It has to burn Yahoo, MSN and the others to now have to drive traffic to YouTube, but that’s what will happen if these search competitors choose to continue to compete head-to-head, which they will.

There is literally no downside for Google in this strategy.

TECH TALK: Indias Digital Infrastructure: Mobile Internet

There are 170 million mobile users in India, but only just over 1% of them use their mobiles for Internet access. Of course, not all mobiles have the ability to access the Net, but from a technology standpoint, I would estimate that at least 30% of the phones in India on GSM and CDMA would be able to access the Internet. And yet, few of us do. We seem quite happy just using the mobile for phone calls and SMSes. Some of us use the operator portals to get ringtones, wallpapers and games. But thats about it. Why not more?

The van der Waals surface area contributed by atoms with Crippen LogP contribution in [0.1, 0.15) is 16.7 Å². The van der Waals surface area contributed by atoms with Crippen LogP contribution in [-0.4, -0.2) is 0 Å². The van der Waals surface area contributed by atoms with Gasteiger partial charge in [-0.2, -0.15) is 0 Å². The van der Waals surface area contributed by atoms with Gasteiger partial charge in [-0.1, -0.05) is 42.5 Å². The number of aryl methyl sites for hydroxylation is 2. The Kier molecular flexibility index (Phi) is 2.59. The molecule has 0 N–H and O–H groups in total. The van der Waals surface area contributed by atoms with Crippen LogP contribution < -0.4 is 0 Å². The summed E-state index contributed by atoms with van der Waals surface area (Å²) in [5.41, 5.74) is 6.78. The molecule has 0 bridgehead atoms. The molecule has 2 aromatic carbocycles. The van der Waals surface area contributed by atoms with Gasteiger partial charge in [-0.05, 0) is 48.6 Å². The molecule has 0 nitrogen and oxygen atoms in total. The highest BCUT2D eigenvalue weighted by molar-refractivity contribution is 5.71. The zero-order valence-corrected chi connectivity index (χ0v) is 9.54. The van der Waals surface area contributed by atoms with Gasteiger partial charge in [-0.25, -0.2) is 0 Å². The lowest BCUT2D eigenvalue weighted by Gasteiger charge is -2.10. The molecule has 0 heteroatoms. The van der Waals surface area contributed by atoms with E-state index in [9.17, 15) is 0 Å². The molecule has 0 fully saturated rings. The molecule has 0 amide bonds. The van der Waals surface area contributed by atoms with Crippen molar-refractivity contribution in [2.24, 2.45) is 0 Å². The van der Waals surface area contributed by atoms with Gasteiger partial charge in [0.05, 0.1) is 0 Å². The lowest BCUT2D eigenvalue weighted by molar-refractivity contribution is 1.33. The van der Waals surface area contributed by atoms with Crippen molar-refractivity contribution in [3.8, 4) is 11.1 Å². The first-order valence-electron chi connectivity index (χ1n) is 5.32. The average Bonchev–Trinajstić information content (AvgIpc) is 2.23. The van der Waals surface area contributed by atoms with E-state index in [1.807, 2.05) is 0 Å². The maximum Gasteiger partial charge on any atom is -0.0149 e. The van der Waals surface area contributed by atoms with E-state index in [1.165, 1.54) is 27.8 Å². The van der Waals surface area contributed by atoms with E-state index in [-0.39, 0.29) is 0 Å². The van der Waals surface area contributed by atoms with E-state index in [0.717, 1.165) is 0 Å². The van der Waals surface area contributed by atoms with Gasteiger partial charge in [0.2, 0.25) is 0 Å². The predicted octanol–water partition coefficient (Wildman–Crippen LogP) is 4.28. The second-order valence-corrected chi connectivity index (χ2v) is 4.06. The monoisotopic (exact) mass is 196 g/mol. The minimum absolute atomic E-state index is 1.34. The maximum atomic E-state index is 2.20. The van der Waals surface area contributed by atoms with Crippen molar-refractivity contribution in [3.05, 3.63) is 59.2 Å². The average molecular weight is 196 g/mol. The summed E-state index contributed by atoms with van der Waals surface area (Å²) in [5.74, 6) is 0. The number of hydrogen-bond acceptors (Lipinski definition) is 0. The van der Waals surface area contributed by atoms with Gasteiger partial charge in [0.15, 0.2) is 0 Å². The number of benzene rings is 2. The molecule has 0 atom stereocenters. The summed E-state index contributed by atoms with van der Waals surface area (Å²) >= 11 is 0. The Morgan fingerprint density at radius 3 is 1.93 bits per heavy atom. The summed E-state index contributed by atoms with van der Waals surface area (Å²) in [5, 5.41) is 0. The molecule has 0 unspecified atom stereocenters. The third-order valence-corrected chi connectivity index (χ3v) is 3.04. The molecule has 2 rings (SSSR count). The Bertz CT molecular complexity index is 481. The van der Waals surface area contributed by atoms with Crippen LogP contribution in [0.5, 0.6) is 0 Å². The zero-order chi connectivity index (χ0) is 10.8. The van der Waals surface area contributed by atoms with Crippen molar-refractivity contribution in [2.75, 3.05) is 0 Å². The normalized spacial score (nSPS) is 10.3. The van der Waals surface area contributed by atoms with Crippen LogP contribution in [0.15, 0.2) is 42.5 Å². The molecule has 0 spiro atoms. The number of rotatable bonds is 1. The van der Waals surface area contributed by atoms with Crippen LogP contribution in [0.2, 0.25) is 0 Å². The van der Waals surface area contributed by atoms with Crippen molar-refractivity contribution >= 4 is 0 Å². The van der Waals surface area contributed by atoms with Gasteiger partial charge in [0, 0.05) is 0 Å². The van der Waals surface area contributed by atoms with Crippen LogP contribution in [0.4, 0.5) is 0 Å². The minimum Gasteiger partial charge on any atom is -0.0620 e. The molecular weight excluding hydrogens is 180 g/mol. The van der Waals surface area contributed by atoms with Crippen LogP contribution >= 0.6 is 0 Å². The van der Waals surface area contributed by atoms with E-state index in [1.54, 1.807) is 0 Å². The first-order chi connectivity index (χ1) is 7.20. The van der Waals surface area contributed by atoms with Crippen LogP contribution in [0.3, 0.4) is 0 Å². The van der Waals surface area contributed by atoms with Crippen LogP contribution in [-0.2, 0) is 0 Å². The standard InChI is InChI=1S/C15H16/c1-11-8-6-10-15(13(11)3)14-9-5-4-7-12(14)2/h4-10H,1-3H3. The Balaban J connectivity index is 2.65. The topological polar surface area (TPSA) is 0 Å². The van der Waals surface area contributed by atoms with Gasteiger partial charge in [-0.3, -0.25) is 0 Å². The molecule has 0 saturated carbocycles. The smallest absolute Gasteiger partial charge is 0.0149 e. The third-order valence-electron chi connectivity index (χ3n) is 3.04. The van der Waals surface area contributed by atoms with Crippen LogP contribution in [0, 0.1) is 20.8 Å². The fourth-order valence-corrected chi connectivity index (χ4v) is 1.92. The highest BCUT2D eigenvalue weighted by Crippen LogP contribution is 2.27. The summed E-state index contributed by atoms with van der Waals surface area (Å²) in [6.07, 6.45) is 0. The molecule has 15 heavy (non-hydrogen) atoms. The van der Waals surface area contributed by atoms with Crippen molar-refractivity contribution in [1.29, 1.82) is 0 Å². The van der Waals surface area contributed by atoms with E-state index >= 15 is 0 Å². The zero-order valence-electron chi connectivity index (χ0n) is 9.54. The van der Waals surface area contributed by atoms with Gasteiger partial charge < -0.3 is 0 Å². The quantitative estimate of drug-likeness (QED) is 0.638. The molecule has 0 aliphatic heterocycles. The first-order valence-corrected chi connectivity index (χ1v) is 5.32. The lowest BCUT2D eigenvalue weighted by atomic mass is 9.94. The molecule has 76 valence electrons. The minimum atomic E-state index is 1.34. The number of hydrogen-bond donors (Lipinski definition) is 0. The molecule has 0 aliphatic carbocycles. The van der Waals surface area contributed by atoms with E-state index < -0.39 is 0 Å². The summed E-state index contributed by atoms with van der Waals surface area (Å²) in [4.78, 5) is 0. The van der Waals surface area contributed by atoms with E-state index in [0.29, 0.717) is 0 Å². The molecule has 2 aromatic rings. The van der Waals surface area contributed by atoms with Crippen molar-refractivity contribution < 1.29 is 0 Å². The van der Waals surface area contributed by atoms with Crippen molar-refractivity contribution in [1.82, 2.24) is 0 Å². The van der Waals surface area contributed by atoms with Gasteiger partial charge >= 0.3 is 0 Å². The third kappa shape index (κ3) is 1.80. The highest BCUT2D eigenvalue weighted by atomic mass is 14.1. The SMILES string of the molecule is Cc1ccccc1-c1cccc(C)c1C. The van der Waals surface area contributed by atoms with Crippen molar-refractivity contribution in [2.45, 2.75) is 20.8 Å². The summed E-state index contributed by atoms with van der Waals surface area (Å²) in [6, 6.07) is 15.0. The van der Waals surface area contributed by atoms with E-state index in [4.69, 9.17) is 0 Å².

There are a number of reasons. First, while CDMA phones have a convenient button dabao (press the button) to access a portal, the GSM phones need some extra configuration to get connected over GPRS. Second, mobile operators want to keep the users who do get connected within their walled gardens. So, they become the gatekeepers for the services. So much so, it is almost impossible for any independent service provider to create a portal that can be accessed by all users who have active data connections. Third, short-sighted pricing plans for data ensure that the ones who do want open access will have to pay a high price for it.